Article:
If you haven’t heard yet, there’s a “rule” that precludes distributed renewable energy projects from supplying more than 15 percent of the power to most “distribution circuits” (part of the low-voltage electric grid that brings power into homes and businesses). With the rapidly falling cost of solar power, many places in the country are starting to push up against this limit.
So there’s good news recently in California, where the state’s investor-owned utilities agreed to raise this somewhat arbitrary limit and accept more distributed generation.
The process of setting the rule is almost comical, although the rationale isn’t. Utilities want to be sure that during a power failure (from the grid), local distributed generators can’t accidentally power the local grid enough to zap repair crews who would expect the lines they’re repairing to be dead. Good idea.
But the margin for safety was rather ridiculous. Let’s assume a given portion of the grid needs 100 megawatts of power at maximum. Utilities looked for the typical “daytime minimum” (e.g. the least power used during daylight hours) and found that is was about 30 percent of that peak; in this case, 30 megawatts (probably around 6 AM). Then they divided by two: 15 megawatts or a 15 percent rule.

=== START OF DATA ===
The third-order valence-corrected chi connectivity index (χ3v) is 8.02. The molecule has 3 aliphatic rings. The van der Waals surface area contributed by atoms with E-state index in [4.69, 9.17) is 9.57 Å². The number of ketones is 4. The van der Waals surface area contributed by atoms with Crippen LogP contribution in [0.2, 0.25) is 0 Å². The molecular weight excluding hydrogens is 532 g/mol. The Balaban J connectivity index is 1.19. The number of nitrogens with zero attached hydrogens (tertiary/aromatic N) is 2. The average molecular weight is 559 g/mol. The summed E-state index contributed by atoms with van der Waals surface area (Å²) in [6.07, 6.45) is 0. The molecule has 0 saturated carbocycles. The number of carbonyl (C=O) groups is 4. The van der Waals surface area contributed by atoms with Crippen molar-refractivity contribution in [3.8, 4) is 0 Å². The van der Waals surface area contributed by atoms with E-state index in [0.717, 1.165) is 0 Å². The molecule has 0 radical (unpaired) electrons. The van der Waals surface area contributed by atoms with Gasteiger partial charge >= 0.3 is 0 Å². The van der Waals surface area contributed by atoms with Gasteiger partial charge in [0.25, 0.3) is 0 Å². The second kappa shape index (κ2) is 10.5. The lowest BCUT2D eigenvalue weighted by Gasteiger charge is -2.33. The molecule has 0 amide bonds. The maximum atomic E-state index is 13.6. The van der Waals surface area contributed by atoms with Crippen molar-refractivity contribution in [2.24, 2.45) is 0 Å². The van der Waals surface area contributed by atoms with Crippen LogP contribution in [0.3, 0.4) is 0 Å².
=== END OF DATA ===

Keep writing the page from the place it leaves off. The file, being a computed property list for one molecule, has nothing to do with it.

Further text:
But this “rule” has two major problems:
The Clean Coalition and its partners in California successfully fought the utilities on this issue. Here’s a short summary from their newsletter:
The proposed settlement would Fast Track interconnection of DG projects up to 100 percent of coincidental minimum load, and this new standard will result in as much as a threefold increase in the level of DG penetration allowed in Fast Track. Under the previous arbitrary 15 percent peak load limit, DG projects only generating 30-50 percent of coincidental minimum load were eligible for Fast Track. The CPUC is expected to approve the settlement by mid-summer .
This post originally appeared on ILSR’s Energy Self-Reliant States blog.
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